Wednesday, June 10, 2015

June: a few links

Poor Mike Glyer must by now be realising it would have been easier to do a regular round-up of everything that isn't about Hugos / Rabid Puppies / Red Puppies etc.! Here are a scattering of SFF-ish links etc. on the theme of not-that.

Ian Sales Apollo Quartet giveaway (WHICH I WON).

Lightspeed's enormous Queers Destroy Science Fiction issue (to buy).

Finally some robots I can actually identify with (spoiler they fall over, they are human, the machines may do everything better than us but they will never fall over as good as us, yes they can they are human).

Games: Fiasco on Tabletop. (Video. Had a freaky moment when I remembered who Wil Wheaton was / what he looked like the last time I saw him (doing an exam at Starfleet Academy shouting at some guy with a weird hand because the race of weird hand people like it when you shout at them)).

Jonathan McCalmont's list of top one reason why Guardians of the Galaxy reminds us of Star Wars.

Mars Terraform vid (Erik Wernquist / Jamie xx, via Martin Wisse).

Ignore the Rabid Herrings, I am the true enemy for thinking about 1 in 3 @futuristbot tweets actually sounds really interesting and cool.

Feels like this was the month when everybody got a Patreon.

Here are Ethan Robinson's May picks of short SFF fiction (based on some really big broad reading). & via Ethan, stories by Rachel Reddick, and by Tao Lin (without increasing the hit meter lol).

Quick science fiction short story for you. "JERRY IS CREATING: SOCIAL CARE."

Did you enjoy it?

"Any time we try to envision a different world—without poverty, prisons, capitalism, war—we are engaging in science fiction." Laura Flanders interviewing Walidah Imarisha and Adrienne Brown about Octavia's Brood.

Lana Polansky, Beyond the Sea: Subtext and Environmental Storytelling in Ecco the Dolphin (via Aisha's latest links list).

Sad Duppies / Rabid Duppies Podcast (Catapult): Episode 16: Alice Sola Kim & Dolan Morgan. Hosted by Jaime Alyse. "And it's not that I started writing like this book, but more that it got stuck in my head. Like my thoughts started to sound a little bit like the narrator of the audiobook, which I was listening to at like 1.5 speed to move through it more quickly [...]"

Ursula Le Guin? More like Versusula Le Amagone! Um, Ursula Le Guin on Amazon.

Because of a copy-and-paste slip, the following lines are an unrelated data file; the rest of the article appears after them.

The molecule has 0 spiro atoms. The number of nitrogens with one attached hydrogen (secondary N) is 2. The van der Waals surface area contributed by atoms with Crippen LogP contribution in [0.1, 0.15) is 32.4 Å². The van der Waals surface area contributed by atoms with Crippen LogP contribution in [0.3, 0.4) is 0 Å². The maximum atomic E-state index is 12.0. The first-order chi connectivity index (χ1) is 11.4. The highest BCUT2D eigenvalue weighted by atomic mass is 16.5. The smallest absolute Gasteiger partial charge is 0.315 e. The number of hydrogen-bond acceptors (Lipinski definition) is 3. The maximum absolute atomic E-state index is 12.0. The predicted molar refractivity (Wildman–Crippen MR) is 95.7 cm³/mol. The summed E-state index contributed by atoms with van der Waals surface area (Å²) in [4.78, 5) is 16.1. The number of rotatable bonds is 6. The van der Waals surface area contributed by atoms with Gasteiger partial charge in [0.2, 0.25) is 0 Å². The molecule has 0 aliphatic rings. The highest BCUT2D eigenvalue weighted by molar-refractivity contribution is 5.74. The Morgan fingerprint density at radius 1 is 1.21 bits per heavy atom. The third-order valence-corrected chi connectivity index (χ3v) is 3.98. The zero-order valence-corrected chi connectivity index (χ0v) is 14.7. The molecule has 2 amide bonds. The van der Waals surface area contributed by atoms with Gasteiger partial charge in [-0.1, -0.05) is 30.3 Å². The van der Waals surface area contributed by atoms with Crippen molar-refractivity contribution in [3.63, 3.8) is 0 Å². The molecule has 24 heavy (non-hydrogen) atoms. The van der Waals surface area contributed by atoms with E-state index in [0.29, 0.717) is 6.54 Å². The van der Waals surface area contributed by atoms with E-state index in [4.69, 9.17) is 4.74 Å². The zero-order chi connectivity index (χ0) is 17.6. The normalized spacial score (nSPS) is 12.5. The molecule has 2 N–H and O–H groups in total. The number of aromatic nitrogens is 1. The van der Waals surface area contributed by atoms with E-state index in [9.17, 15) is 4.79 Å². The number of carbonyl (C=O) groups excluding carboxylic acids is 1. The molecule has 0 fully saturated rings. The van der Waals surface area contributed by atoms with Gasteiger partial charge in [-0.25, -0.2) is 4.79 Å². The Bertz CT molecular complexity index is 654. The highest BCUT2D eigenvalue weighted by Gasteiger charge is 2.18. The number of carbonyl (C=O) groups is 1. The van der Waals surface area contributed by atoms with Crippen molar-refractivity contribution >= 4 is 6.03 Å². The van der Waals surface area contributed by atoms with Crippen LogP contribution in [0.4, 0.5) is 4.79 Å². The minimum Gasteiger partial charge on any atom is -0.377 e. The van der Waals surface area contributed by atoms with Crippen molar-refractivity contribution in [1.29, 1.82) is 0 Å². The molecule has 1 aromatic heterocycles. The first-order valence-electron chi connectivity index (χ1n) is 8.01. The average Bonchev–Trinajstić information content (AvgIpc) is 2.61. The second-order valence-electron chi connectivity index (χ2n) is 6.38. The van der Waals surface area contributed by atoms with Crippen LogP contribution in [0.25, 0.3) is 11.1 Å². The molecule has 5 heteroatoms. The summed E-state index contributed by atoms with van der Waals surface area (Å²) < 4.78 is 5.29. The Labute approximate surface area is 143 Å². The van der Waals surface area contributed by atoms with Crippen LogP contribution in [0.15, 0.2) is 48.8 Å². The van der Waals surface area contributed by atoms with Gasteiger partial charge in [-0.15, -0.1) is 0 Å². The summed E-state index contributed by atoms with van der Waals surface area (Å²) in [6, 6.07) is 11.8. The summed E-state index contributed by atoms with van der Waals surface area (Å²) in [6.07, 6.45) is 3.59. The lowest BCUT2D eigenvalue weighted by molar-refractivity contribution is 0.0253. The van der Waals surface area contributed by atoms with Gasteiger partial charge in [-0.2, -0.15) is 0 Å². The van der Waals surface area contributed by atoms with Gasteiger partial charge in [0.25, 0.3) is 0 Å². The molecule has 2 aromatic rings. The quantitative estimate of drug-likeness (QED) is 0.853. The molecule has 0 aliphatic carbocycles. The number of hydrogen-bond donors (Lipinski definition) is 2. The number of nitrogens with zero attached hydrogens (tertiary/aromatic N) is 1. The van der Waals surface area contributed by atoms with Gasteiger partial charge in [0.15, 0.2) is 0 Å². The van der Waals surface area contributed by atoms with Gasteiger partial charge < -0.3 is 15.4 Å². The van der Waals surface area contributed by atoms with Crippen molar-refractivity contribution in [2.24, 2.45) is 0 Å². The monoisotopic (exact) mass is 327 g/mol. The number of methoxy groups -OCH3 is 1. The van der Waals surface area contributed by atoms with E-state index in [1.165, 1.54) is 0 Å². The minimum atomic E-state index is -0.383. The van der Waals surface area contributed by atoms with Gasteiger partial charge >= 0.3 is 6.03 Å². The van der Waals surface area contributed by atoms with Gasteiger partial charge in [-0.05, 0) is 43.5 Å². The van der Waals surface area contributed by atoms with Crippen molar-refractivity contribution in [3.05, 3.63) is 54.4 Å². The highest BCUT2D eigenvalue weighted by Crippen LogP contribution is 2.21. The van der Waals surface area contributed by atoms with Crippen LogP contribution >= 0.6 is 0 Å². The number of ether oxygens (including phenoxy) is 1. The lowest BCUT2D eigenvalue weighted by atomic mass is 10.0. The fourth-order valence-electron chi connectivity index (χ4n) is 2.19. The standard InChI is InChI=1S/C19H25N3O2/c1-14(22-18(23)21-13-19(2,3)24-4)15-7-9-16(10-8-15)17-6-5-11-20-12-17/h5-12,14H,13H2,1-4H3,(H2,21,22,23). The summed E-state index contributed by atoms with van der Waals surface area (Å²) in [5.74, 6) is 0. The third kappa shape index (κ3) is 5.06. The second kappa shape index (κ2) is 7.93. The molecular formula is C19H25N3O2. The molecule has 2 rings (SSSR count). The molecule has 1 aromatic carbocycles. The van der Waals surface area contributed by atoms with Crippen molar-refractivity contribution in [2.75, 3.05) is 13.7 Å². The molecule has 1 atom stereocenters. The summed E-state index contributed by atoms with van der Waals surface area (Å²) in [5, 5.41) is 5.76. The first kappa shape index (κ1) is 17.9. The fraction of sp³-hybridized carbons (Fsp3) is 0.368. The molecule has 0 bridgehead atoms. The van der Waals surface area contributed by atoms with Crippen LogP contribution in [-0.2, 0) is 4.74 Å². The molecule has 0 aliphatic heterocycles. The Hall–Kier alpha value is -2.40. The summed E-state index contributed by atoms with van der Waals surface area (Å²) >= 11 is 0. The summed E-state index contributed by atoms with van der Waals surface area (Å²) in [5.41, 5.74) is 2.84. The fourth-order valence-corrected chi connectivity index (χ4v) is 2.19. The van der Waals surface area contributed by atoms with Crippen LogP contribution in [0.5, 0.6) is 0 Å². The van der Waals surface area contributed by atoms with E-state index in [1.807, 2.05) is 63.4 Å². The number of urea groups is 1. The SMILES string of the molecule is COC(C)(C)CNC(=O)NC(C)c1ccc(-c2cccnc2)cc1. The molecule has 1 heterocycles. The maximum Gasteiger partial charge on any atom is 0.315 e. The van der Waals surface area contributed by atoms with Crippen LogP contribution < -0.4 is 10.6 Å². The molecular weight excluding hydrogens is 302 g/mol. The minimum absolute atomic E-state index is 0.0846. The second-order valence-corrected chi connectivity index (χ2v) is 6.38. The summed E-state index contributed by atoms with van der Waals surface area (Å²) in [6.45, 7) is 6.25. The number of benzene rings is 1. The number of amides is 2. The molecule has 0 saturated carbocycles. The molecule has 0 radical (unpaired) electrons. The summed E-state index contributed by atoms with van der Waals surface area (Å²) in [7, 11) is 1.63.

The ToastA Woman Who Travels Back In Time And Doesn't Have Sex With Anyone. The Other Avengers Are Pretty Busy Right Now. Sir Gawain And The Green Knight.

I added a note / placekeeper thing about Invocation to (Fwiw, Amazon are now very guarded about Kindle content updating, although I'm not sure it's always been / will always be that way (there's a risk of losing notes & highlights, you see)).

I can't remember where I found this

Cecily Kane on Game of Thrones: Sexual Violence in Epic Fantasy Follow-up & Linkspam: Sansa Stark.

Sarah Shoker: An Ambiguous Utopia: Science-Fiction and Fantasy as the Solution to our Problems? "Perhaps some would laugh at the idea that there’s any connection between elves and the social sciences [...]"

M. Harold Page series defending "traditional" high fantasy, dangling Strossblog lengths of discussion thread. Some interesting stuff here, although (having not read it all yet), it seems oddly thin on obvious (*) stuff like gender politics, and like how fantasy races (or species, you could say) relate contemporary identity politics more generally?

Meanwhile, next door in the gaming world, there's been discussion a-plenty. Here's a little more: Daniel Starkey on the tabletop RPG Ehdrigor. "Ehdrigohr starts from the base assumption that there are no colonizers. There are also no dwarves, orcs, elves, or gnomes. It's a world populated by nine nations of humans, inspired primarily by Native cultures and mythologies. They've learned to coexist with spirits and natural forces around them, but must also contend with monstrous creatures called 'Shivers' that emerge at night from dark places inside the Earth [...]."

OK, re that: three mini-theses on epic fantasy and race:

(1) It is the white supremacists, not the allegorists, who control the border with Fairy. It is difficult or impossible to "address race issues" by transposing them to the struggles of these fantastical beings, these tailor-made myths, transformed and enchanted figures and emblems, insofar as it is precisely the transposition to myth which always militates on behalf of racial domination.

(2) Fairy is definitively, constitutively oblique, and so is the systemic. Maybe they name the same thing. Invoking the systemic is starting to look as childish as invoking the mischief of fairies.

(3) Fantasy tries to honour the power of true names as a way of forgetting about the power of true slurs.


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